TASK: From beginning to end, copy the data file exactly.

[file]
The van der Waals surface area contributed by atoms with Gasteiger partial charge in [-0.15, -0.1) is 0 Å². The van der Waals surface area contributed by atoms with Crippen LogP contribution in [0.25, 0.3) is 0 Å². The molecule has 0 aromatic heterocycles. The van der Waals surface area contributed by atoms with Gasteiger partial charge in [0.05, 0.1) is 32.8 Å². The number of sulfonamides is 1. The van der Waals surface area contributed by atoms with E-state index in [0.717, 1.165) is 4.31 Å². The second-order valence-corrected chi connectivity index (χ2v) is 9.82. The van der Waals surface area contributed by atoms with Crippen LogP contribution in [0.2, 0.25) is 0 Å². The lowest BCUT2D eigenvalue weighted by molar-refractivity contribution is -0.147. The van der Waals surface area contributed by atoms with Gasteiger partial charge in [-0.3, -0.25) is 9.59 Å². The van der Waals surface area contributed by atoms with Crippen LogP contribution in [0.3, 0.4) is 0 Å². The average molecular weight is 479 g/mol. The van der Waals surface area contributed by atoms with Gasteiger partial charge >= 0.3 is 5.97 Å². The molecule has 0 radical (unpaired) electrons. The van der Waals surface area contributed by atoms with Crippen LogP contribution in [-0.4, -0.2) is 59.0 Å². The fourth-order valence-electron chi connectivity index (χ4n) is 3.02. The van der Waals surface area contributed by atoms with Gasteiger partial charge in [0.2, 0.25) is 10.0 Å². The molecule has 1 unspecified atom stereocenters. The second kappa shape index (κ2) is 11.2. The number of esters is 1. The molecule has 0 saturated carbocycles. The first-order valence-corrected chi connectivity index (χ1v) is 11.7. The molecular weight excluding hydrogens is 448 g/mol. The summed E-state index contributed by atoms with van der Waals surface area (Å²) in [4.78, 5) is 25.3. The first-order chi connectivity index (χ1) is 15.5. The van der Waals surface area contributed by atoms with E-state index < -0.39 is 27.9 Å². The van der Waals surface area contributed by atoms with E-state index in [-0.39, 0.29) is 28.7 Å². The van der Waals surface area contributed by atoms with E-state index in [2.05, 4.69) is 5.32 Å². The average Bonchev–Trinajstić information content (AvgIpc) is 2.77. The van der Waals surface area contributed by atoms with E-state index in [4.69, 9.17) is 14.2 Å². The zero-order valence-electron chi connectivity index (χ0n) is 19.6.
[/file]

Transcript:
The van der Waals surface area contributed by atoms with Gasteiger partial charge in [-0.15, -0.1) is 0 Å². The van der Waals surface area contributed by atoms with Crippen LogP contribution in [0.25, 0.3) is 0 Å². The molecule has 0 aromatic heterocycles. The van der Waals surface area contributed by atoms with Gasteiger partial charge in [0.05, 0.1) is 32.8 Å². The number of sulfonamides is 1. The van der Waals surface area contributed by atoms with E-state index in [0.717, 1.165) is 4.31 Å². The second-order valence-corrected chi connectivity index (χ2v) is 9.82. The van der Waals surface area contributed by atoms with Crippen LogP contribution in [0.2, 0.25) is 0 Å². The lowest BCUT2D eigenvalue weighted by molar-refractivity contribution is -0.147. The van der Waals surface area contributed by atoms with Gasteiger partial charge in [-0.3, -0.25) is 9.59 Å². The van der Waals surface area contributed by atoms with Crippen LogP contribution in [0.3, 0.4) is 0 Å². The average molecular weight is 479 g/mol. The van der Waals surface area contributed by atoms with Gasteiger partial charge >= 0.3 is 5.97 Å². The molecule has 0 radical (unpaired) electrons. The van der Waals surface area contributed by atoms with Crippen LogP contribution in [-0.4, -0.2) is 59.0 Å². The fourth-order valence-electron chi connectivity index (χ4n) is 3.02. The van der Waals surface area contributed by atoms with Gasteiger partial charge in [0.2, 0.25) is 10.0 Å². The molecule has 1 unspecified atom stereocenters. The second kappa shape index (κ2) is 11.2. The number of esters is 1. The molecule has 0 saturated carbocycles. The first-order valence-corrected chi connectivity index (χ1v) is 11.7. The molecular weight excluding hydrogens is 448 g/mol. The summed E-state index contributed by atoms with van der Waals surface area (Å²) in [4.78, 5) is 25.3. The first-order chi connectivity index (χ1) is 15.5. The van der Waals surface area contributed by atoms with E-state index < -0.39 is 27.9 Å². The van der Waals surface area contributed by atoms with E-state index in [-0.39, 0.29) is 28.7 Å². The van der Waals surface area contributed by atoms with E-state index in [2.05, 4.69) is 5.32 Å². The average Bonchev–Trinajstić information content (AvgIpc) is 2.77. The van der Waals surface area contributed by atoms with E-state index in [4.69, 9.17) is 14.2 Å². The zero-order valence-electron chi connectivity index (χ0n) is 19.6.